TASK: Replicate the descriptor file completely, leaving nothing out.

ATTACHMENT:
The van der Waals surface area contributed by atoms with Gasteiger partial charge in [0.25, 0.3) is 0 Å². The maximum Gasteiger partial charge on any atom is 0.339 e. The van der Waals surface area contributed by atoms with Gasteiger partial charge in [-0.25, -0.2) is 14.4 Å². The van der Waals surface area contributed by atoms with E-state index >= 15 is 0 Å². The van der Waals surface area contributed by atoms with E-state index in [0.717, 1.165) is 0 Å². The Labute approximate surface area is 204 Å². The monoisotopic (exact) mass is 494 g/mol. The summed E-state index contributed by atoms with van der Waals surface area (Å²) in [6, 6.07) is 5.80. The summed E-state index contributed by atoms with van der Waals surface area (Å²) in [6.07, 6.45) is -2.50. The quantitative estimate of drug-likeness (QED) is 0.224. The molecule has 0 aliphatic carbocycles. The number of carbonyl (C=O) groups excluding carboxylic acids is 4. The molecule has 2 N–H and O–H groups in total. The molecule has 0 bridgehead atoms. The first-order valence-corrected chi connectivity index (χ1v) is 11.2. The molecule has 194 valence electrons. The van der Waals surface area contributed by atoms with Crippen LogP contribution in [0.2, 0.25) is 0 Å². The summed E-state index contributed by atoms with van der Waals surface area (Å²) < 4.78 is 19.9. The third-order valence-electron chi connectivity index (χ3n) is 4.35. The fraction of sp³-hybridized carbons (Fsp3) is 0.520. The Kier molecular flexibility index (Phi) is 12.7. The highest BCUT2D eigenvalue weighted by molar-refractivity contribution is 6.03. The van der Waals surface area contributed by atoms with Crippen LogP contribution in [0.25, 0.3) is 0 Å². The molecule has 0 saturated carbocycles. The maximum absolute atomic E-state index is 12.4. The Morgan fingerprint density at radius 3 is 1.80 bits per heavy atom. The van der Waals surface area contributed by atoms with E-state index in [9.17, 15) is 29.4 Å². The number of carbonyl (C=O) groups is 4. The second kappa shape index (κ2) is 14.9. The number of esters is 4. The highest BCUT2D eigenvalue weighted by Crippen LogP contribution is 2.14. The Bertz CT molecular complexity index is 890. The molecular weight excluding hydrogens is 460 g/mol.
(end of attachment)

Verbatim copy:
The van der Waals surface area contributed by atoms with Gasteiger partial charge in [0.25, 0.3) is 0 Å². The maximum Gasteiger partial charge on any atom is 0.339 e. The van der Waals surface area contributed by atoms with Gasteiger partial charge in [-0.25, -0.2) is 14.4 Å². The van der Waals surface area contributed by atoms with E-state index >= 15 is 0 Å². The van der Waals surface area contributed by atoms with E-state index in [0.717, 1.165) is 0 Å². The Labute approximate surface area is 204 Å². The monoisotopic (exact) mass is 494 g/mol. The summed E-state index contributed by atoms with van der Waals surface area (Å²) in [6, 6.07) is 5.80. The summed E-state index contributed by atoms with van der Waals surface area (Å²) in [6.07, 6.45) is -2.50. The quantitative estimate of drug-likeness (QED) is 0.224. The molecule has 0 aliphatic carbocycles. The number of carbonyl (C=O) groups excluding carboxylic acids is 4. The molecule has 2 N–H and O–H groups in total. The molecule has 0 bridgehead atoms. The first-order valence-corrected chi connectivity index (χ1v) is 11.2. The molecule has 194 valence electrons. The van der Waals surface area contributed by atoms with Crippen LogP contribution in [0.2, 0.25) is 0 Å². The summed E-state index contributed by atoms with van der Waals surface area (Å²) < 4.78 is 19.9. The third-order valence-electron chi connectivity index (χ3n) is 4.35. The fraction of sp³-hybridized carbons (Fsp3) is 0.520. The Kier molecular flexibility index (Phi) is 12.7. The highest BCUT2D eigenvalue weighted by molar-refractivity contribution is 6.03. The van der Waals surface area contributed by atoms with Crippen LogP contribution in [0.25, 0.3) is 0 Å². The molecule has 0 saturated carbocycles. The maximum absolute atomic E-state index is 12.4. The Morgan fingerprint density at radius 3 is 1.80 bits per heavy atom. The van der Waals surface area contributed by atoms with E-state index in [9.17, 15) is 29.4 Å². The number of carbonyl (C=O) groups is 4. The second kappa shape index (κ2) is 14.9. The number of esters is 4. The highest BCUT2D eigenvalue weighted by Crippen LogP contribution is 2.14. The Bertz CT molecular complexity index is 890. The molecular weight excluding hydrogens is 460 g/mol.